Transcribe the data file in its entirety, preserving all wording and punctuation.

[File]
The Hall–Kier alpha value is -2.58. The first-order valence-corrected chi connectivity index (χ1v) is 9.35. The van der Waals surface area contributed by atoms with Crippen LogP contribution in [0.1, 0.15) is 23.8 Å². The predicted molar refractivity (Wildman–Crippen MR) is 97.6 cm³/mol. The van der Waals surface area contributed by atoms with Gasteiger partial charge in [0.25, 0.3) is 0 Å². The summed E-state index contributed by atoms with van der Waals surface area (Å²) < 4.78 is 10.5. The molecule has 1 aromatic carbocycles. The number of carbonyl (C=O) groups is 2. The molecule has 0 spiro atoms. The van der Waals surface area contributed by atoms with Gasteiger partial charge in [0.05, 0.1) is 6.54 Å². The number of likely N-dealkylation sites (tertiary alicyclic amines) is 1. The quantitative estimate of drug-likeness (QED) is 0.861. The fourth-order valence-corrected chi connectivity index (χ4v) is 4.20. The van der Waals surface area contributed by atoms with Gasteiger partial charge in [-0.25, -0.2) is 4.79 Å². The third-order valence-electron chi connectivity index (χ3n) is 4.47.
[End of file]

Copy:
The Hall–Kier alpha value is -2.58. The first-order valence-corrected chi connectivity index (χ1v) is 9.35. The van der Waals surface area contributed by atoms with Crippen LogP contribution in [0.1, 0.15) is 23.8 Å². The predicted molar refractivity (Wildman–Crippen MR) is 97.6 cm³/mol. The van der Waals surface area contributed by atoms with Gasteiger partial charge in [0.25, 0.3) is 0 Å². The summed E-state index contributed by atoms with van der Waals surface area (Å²) < 4.78 is 10.5. The molecule has 1 aromatic carbocycles. The number of carbonyl (C=O) groups is 2. The molecule has 0 spiro atoms. The van der Waals surface area contributed by atoms with Gasteiger partial charge in [0.05, 0.1) is 6.54 Å². The number of likely N-dealkylation sites (tertiary alicyclic amines) is 1. The quantitative estimate of drug-likeness (QED) is 0.861. The fourth-order valence-corrected chi connectivity index (χ4v) is 4.20. The van der Waals surface area contributed by atoms with Gasteiger partial charge in [-0.25, -0.2) is 4.79 Å². The third-order valence-electron chi connectivity index (χ3n) is 4.47.